Exploring early childhood special education teachers descriptions of learners with autism spectrum disorder, with emotional behavioral disorder, with developmental cognitive delay, and with prenatal chemical exposure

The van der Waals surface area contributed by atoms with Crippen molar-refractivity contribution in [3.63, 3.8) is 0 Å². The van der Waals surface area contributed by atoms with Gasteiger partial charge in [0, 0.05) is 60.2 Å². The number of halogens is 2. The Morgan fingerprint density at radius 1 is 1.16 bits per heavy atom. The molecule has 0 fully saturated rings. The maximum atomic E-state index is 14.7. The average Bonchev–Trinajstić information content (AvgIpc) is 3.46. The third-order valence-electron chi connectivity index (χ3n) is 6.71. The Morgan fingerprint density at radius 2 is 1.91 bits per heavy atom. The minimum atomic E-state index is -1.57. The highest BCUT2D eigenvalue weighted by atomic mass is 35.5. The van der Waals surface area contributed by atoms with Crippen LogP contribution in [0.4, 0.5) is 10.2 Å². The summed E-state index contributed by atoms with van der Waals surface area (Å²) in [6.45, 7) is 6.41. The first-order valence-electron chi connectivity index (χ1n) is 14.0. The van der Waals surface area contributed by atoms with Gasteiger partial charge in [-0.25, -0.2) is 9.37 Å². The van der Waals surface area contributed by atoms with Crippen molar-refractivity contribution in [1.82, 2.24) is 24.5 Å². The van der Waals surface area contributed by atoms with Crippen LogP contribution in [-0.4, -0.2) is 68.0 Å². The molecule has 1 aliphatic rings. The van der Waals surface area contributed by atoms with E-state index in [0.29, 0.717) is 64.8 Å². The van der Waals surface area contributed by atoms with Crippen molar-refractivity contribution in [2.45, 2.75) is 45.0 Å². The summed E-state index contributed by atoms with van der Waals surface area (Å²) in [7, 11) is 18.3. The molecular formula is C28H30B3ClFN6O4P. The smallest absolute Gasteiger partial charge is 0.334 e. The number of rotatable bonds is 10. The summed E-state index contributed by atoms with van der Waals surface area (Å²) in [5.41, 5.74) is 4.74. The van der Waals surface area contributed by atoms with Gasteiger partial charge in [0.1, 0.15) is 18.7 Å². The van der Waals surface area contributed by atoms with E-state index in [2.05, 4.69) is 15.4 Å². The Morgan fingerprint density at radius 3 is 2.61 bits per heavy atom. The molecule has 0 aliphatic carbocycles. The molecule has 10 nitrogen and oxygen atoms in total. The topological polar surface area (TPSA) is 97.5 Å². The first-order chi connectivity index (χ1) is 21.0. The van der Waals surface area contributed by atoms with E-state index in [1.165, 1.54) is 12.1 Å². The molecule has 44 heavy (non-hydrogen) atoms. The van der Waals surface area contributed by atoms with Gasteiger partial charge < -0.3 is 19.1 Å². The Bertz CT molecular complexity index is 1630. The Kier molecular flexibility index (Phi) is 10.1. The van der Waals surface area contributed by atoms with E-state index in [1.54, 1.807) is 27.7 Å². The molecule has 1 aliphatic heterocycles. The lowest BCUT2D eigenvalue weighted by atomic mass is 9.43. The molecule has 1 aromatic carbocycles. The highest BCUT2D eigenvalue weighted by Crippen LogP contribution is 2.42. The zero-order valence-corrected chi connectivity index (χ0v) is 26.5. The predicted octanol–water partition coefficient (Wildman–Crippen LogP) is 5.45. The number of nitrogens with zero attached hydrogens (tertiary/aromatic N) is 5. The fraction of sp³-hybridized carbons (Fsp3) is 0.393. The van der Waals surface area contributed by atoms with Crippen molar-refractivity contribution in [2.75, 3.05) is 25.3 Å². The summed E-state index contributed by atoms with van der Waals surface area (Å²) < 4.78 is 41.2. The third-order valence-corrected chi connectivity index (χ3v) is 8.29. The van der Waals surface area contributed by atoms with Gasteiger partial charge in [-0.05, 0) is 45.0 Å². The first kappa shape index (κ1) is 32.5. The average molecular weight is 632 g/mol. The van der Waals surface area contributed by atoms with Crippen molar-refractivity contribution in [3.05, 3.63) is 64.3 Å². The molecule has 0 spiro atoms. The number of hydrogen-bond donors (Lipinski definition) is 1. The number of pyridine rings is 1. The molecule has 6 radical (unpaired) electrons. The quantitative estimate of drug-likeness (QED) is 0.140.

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This qualitative study investigated Early Childhood Special Education (ECSE) teachers' perceptions of learners with Autism Spectrum Disorder (ASD), Emotional Behavioral Disorder (EBD), Developmental Cognitive Delay (DCD), and prenatal chemical exposure. Participants were six ECSE teachers teaching in suburban school districts in the Midwest. Methods were semi-structured interviews, analyzed using Grounded Theory. As a comparison, an elite interview with an expert in the field was used to compare and contrast with the grounded theory data. Findings indicate respondents in this study reported less experience with students with EBS, DCD, and prenatal chemical exposure than for students with ASD. A further finding indicated a significant difference in how respondents described learners with ASD compared to the other three disability categories. Respondents in this study described students with ASD in greater quantity and richness than students in the other three disability categories. This study identifies the need the educators must address identification and instructional strategies for students with EBS, DCD, and prenatal chemical exposure through focused and specifically designed staff development opportunities. The impact of this study on the researcher personally and professionally is discussed in addition to the limitations of the study and the need for further research.

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